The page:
100 Film Noirs is one of the peerless British Film Institute Screen Guides. The authors' unusual selection of films spotlight entries from the 1940s-50s film noir period, including classics like Double Indemnity, Laura, and The Maltese Falcon, but also significant post-modern noirs, like Chinatown, Mulholland Drive and Taxi Driver. Especially welcome are international films, like C.I.D (India) Brighton Rock (England) and Quai des Orfevres (France). The choices include off beat entries that led me to fill out my Netflix queue with oddballs like Born to Kill, I Wake Up Screaming and Where the Sidewalk Ends. A quibble (and a significant one) is the overuse of confusing academic jargon in the film descriptions. The book's quirky but satisfying film listings would have benefited from a little more straight-shooting prose.
4.0 out of 5 stars A GOOD INVESTMENT FOR NOIR FANS 11 Mar. 2015
By Bill Cunningham - Published on Amazon.com
Format: Paperback Verified Purchase
In a guide like this, there's always going to be some disagreement between reader and authors, but for every omission that I would have included, I have found a lost jewel for my collection. Some readers might disagree with number of foreign films included (it is a British Film Institute guide) but I have seen several of the French and Japanese entries and would agree with their inclusion. An excellent guide and handbook for finding films that you have never seen or heard of. Just don't expect their 100 to be your 100 (and they do have an alternate list of 100 mile films). A good investment for noir fans.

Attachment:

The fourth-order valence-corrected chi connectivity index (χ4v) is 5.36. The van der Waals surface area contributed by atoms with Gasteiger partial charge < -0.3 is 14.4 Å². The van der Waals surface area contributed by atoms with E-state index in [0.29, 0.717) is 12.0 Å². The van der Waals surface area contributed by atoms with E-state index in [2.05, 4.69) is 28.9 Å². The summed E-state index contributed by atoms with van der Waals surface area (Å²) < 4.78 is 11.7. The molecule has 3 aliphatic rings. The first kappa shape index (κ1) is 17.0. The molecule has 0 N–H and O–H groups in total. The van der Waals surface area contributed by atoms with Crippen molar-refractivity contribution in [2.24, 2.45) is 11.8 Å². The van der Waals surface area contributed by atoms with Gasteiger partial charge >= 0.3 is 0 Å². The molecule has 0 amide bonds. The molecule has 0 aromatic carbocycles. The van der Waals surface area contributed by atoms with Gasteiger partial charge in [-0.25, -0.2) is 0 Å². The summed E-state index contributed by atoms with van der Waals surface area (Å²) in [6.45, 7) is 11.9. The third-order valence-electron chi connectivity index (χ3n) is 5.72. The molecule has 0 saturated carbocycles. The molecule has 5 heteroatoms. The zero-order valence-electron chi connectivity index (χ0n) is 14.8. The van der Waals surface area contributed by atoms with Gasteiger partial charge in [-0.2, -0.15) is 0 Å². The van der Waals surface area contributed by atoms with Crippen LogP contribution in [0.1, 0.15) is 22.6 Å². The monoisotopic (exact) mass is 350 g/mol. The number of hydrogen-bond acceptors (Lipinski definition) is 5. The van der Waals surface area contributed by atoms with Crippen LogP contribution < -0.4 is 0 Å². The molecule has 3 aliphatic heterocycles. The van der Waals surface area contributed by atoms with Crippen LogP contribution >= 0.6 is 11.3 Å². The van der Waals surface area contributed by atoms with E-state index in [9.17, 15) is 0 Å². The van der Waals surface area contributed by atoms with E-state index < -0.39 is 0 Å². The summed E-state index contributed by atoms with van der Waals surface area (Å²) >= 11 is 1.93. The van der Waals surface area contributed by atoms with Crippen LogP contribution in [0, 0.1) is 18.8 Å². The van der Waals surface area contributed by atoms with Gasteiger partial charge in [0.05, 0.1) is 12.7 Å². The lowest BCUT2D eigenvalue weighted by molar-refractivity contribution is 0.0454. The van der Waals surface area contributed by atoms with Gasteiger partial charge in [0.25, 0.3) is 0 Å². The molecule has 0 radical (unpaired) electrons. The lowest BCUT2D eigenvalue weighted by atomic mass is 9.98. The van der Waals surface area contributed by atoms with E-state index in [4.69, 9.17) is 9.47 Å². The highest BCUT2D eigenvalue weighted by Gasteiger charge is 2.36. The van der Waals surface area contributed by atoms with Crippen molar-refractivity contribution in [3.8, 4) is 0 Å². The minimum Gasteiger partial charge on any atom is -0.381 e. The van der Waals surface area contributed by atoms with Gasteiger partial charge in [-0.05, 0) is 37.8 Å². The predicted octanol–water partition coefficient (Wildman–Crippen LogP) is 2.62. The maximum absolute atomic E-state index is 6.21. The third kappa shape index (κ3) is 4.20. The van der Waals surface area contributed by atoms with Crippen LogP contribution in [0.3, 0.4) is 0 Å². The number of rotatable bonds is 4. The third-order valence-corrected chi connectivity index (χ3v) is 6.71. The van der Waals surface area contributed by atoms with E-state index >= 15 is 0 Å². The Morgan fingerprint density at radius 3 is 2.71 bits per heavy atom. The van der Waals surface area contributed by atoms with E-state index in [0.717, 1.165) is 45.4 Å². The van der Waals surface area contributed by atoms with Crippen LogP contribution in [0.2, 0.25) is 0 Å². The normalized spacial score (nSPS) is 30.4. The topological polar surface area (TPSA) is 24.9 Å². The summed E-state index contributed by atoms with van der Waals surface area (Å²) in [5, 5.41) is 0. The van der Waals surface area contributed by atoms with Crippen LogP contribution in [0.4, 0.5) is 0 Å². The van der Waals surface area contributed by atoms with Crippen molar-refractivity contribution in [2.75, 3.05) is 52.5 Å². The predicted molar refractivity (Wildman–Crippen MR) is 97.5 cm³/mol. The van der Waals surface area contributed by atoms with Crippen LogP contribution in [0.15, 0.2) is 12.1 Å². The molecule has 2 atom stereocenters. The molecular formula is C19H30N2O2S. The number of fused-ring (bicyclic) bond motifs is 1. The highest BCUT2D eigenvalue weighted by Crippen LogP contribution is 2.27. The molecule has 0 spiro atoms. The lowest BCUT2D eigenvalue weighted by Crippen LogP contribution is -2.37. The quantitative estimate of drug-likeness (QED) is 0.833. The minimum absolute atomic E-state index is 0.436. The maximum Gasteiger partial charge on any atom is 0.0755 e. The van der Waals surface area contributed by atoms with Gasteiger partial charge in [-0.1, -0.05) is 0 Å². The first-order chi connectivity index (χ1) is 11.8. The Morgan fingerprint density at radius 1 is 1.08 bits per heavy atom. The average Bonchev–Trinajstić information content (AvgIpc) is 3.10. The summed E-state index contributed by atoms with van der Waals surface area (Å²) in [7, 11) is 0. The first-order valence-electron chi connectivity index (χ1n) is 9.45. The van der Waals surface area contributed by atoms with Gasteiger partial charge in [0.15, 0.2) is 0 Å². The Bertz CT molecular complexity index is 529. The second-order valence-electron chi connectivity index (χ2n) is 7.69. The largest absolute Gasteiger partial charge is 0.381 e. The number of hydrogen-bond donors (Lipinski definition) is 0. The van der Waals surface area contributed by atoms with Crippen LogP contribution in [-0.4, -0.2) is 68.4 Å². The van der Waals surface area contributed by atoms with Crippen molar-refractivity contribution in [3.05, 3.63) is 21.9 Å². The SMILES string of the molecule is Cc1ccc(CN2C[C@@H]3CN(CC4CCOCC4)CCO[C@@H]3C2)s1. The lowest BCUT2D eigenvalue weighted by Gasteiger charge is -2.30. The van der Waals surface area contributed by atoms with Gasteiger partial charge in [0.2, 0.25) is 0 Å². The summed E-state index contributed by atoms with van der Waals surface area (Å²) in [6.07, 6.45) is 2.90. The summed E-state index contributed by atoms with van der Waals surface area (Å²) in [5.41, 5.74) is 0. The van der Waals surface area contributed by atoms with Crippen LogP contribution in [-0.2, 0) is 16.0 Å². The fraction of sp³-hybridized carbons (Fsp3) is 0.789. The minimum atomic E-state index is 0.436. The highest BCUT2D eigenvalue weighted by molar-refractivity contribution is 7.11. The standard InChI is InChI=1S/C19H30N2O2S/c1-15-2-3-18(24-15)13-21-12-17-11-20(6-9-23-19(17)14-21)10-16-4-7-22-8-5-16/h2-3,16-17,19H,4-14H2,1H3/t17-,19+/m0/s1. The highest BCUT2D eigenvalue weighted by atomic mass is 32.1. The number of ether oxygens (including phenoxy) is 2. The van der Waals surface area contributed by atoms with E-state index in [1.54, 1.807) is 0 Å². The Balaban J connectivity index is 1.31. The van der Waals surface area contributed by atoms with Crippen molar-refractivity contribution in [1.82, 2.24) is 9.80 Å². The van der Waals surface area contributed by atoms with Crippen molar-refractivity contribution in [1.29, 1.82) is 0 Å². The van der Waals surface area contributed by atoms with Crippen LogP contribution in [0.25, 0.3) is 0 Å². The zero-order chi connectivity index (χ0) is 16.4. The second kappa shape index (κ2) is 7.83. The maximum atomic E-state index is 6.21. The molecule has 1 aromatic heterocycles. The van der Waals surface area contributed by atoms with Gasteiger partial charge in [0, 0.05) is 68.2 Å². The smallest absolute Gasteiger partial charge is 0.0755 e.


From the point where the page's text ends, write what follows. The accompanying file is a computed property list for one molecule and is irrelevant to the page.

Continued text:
12 of 13 people found the following review helpful
4.0 out of 5 stars A Bright and Fresh Approach to Film Noir 10 Dec. 2009
By J. Michael Innes - Published on Amazon.com
Format: Paperback
This recent guide provides an excellent introduction to film noir. It is readable and accessible, while presenting a fresh analysis of the material. One hundred films are selected that fit the criteria of the genre of film noir. The selection goes beyond the canon, of American film roughly between 1940 and 1958. There is included film from countries other than the United States, for example the UK, Brighton Rock (1947) and Spain, Death of a Cyclist (1955) and the book considers film well outside the aforementioned time boundaries, for example, Chinatown (USA) (1974), Get Carter (UK) (1971) and Collateral (USA) (2004). But the major examples are included, including films by the masters of the genre, Wilder, Lang, Siodmak, Ulmer, Preminger and Huston among many others. A very convincing case is made for the inclusion of the later and foreign material, a case that makes the reader appreciate the genre and think seriously about the themes and the methodology of film noirs. The films are described in sufficient detail for the reader to understand the plot, the studio background, the director and the major actors and fit the particular example into the genre. The selection and the understanding of the films is clearly influenced by the work of James NaremoreMore than Night: Film Noir in Its Contexts.

If your own favorite example of a noir is not included in the list, the authors provide a second list of 100 films that can be considered and it is up to the reader to get hold of these and compare them. Most of this material is now readily available on DVD. This guide compares well with other recent analyses, for example Andrew Spicer's Film Noir and Ballinger and Graydon's The Rough Guide to Film Noir.

A worthwhile exposition and a very handy and accessible guide.